On Saturday, thousands of women will hit the streets across the country for the 2018 Women’s March. They’ll descend on their cities and towns, armed with comfortable walking shoes, water bottles, and signs. After last year’s demonstration in D.C., tens of thousands of technicolor posters littered the city’s streets — they were piled up against fences, propped against buildings, and shoved into overflowing trash bins. And then, they were gone. Well, almost. A few dozen were collected by a small team of curators, to be preserved at the National Museum of American History.
“The museum has a long history, stretching back to the March on Washington, of collecting materials from protests, and rallies, and marches, and those occasions when citizens get together to make their voices heard, and exercise their first amendment rights,” Lisa Kathleen Graddy, a curator in the museum’s Division of Political History told the Cut.
On the morning of the march, Graddy and about six of her colleagues fanned out across the National Mall to collect materials they thought would best represent the day, and help preserve it in history.
“Things fall into sort of two categories,” Graddy explained. “There’s the slogans, the imagery you’re expecting to see, the thing’s that are on the tip of everybody’s tongue … Then there are the things that are particularly original, and unique, that are also eye-catching, and you want to try and document.”
According to Graddy, the number of materials — and messages — made their task overwhelming.
“When we were sorting, we were also looking at — okay, this is about science, this is about self-determination, this is about rights, this is specifically about gender … and then we’d bring all the things to the center and sort through what we had to see where we had duplication.”
While they were able to collect a lot of discarded material around the National Mall, Graddy and her co-workers also spent much of the day hunting down specific items they felt would round out the collection, as well as approaching people to see if they would be willing to donate their poster.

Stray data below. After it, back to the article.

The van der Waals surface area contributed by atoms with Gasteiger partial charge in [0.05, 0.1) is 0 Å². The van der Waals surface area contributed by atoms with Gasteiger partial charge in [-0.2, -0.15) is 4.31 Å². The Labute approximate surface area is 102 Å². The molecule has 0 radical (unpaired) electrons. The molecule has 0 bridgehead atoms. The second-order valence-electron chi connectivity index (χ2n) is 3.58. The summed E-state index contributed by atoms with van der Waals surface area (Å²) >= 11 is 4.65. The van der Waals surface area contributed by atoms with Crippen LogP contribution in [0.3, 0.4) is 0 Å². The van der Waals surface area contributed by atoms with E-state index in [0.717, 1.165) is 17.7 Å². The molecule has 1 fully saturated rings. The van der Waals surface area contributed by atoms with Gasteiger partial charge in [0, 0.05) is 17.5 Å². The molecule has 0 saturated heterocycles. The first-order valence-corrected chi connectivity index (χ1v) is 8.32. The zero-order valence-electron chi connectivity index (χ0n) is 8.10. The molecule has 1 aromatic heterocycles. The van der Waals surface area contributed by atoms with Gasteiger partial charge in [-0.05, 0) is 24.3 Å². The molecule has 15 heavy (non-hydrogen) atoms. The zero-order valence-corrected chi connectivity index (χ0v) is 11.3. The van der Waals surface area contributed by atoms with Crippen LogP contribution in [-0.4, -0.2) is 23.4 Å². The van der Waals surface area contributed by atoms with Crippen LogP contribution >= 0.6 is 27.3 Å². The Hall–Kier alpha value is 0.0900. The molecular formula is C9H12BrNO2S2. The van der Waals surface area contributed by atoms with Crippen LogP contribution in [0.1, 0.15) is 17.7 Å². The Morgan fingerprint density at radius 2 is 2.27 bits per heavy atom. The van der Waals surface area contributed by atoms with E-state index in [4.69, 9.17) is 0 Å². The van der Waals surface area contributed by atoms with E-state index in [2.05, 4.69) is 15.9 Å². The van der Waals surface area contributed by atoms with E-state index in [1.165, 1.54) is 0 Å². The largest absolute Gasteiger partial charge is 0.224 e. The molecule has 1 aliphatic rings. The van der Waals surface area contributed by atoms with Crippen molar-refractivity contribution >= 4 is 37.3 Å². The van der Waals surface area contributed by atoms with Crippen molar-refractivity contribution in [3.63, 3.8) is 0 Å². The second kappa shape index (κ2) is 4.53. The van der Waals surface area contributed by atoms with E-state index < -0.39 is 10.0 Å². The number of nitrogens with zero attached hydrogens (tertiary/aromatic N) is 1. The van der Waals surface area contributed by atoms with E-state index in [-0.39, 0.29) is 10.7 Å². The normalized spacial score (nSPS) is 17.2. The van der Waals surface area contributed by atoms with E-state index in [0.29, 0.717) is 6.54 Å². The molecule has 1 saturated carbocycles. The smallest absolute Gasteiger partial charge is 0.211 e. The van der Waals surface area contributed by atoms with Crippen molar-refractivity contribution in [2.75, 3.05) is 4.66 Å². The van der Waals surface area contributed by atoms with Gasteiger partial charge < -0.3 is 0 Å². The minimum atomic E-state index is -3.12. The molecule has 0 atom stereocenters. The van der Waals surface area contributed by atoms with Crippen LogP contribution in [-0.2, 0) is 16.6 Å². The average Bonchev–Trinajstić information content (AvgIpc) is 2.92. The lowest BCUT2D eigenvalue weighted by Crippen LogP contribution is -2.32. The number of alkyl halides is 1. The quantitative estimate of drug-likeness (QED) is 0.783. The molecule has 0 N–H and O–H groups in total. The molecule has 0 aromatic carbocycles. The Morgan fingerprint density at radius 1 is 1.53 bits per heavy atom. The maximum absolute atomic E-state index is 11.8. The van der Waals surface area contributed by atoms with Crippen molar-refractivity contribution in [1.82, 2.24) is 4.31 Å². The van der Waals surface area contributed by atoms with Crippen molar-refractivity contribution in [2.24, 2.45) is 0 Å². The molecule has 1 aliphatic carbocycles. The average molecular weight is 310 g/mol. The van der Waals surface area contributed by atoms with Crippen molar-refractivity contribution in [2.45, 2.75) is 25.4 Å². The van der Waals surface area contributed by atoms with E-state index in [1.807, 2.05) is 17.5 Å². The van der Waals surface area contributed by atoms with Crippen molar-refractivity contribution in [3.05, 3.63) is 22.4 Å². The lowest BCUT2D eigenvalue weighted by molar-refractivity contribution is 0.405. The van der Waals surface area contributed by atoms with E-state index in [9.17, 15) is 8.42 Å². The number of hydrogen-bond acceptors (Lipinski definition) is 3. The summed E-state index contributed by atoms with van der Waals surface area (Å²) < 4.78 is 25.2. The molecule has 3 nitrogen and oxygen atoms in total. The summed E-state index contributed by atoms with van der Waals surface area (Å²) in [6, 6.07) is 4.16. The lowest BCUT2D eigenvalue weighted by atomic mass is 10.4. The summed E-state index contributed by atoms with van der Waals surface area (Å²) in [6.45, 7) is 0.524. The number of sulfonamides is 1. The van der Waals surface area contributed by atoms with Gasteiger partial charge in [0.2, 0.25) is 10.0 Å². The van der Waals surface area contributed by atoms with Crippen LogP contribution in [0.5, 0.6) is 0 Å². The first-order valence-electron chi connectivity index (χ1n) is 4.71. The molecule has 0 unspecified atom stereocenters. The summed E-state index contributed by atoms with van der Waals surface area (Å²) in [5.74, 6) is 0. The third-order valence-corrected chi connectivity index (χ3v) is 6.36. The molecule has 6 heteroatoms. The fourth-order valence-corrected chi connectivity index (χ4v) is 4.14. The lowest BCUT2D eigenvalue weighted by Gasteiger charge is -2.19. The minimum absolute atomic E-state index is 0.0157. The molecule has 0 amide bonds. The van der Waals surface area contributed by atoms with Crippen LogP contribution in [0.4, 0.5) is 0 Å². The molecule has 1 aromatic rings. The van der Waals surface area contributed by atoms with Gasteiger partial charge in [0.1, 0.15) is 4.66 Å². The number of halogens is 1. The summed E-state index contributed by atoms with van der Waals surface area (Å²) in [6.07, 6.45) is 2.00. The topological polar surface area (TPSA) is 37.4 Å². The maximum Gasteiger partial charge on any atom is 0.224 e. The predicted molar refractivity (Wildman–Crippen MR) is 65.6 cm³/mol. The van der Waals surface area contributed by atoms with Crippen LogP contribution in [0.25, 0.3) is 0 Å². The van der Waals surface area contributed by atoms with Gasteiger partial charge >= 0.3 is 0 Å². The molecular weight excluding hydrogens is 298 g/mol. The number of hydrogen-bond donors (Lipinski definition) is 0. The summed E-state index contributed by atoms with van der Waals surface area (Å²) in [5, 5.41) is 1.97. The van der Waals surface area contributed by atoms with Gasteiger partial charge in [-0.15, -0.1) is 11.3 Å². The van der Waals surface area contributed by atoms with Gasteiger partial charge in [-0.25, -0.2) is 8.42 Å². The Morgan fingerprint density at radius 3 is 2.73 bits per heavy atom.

“No matter the circumstance, people always have the same response,” Graddy said. “First, they’re startled. They’re stunned that the Smithsonian might be interested in something they made or are carrying, and then most people are pleased. It’s a nice thing to have somebody come up and say ‘We’d like to save that thing you’re carrying for all time.’”
Once the curators felt they had gotten a representative sample of materials, they brought them back to the museum, where they culled them down to about 50 items, including approximately 35 posters with slogans like “Girls just want fundamental rights”, “Military Mom, Latin Immigrant, I’m American,” and “Out of the minivan and into the streets”.
Today, the only Women’s March sign on display is a hand-written Black Lives Matter poster in the museum’s “American Democracy” exhibit. But once each item is processed and given a unique ID number, measured, described, and entered into the museum’s catalogue, they will be available for other museums’ exhibitions, and for the public to use in their publications and in their own research.
As for Graddy’s favorite sign?
“That’s like choosing your favorite child,” she laughed. “There were so many that were amazing, but there was one […] it was covered in images of women suffragists, and used the slogan ‘Shoulder to Shoulder’.”
Who knows, maybe your sign will end up in the Smithsonian.